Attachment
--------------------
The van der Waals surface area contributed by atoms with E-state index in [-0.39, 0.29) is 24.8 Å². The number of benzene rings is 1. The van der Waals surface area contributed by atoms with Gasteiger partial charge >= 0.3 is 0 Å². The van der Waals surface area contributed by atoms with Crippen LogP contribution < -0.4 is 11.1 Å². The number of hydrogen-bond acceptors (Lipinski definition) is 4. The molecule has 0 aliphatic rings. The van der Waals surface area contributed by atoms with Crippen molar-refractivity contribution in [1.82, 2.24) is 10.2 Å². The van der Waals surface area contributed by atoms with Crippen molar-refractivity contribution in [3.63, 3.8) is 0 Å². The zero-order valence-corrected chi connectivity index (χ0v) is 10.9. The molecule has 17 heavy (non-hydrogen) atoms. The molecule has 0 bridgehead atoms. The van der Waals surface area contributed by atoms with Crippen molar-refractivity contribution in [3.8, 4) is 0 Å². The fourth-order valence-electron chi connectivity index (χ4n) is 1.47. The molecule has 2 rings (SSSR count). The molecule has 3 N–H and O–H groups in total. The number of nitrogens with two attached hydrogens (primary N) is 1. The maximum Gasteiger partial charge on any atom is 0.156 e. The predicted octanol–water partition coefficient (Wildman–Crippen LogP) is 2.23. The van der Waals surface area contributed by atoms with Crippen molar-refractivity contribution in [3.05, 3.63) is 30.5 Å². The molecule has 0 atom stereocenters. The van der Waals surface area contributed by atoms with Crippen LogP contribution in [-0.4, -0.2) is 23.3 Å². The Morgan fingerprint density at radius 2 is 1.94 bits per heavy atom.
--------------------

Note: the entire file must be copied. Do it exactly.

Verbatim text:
The van der Waals surface area contributed by atoms with E-state index in [-0.39, 0.29) is 24.8 Å². The number of benzene rings is 1. The van der Waals surface area contributed by atoms with Gasteiger partial charge >= 0.3 is 0 Å². The van der Waals surface area contributed by atoms with Crippen LogP contribution < -0.4 is 11.1 Å². The number of hydrogen-bond acceptors (Lipinski definition) is 4. The molecule has 0 aliphatic rings. The van der Waals surface area contributed by atoms with Crippen molar-refractivity contribution in [1.82, 2.24) is 10.2 Å². The van der Waals surface area contributed by atoms with Crippen molar-refractivity contribution in [3.63, 3.8) is 0 Å². The zero-order valence-corrected chi connectivity index (χ0v) is 10.9. The molecule has 17 heavy (non-hydrogen) atoms. The molecule has 0 bridgehead atoms. The van der Waals surface area contributed by atoms with Crippen molar-refractivity contribution in [3.8, 4) is 0 Å². The fourth-order valence-electron chi connectivity index (χ4n) is 1.47. The molecule has 2 rings (SSSR count). The molecule has 3 N–H and O–H groups in total. The number of nitrogens with two attached hydrogens (primary N) is 1. The maximum Gasteiger partial charge on any atom is 0.156 e. The predicted octanol–water partition coefficient (Wildman–Crippen LogP) is 2.23. The van der Waals surface area contributed by atoms with Crippen molar-refractivity contribution in [3.05, 3.63) is 30.5 Å². The molecule has 0 atom stereocenters. The van der Waals surface area contributed by atoms with Crippen LogP contribution in [-0.4, -0.2) is 23.3 Å². The Morgan fingerprint density at radius 2 is 1.94 bits per heavy atom.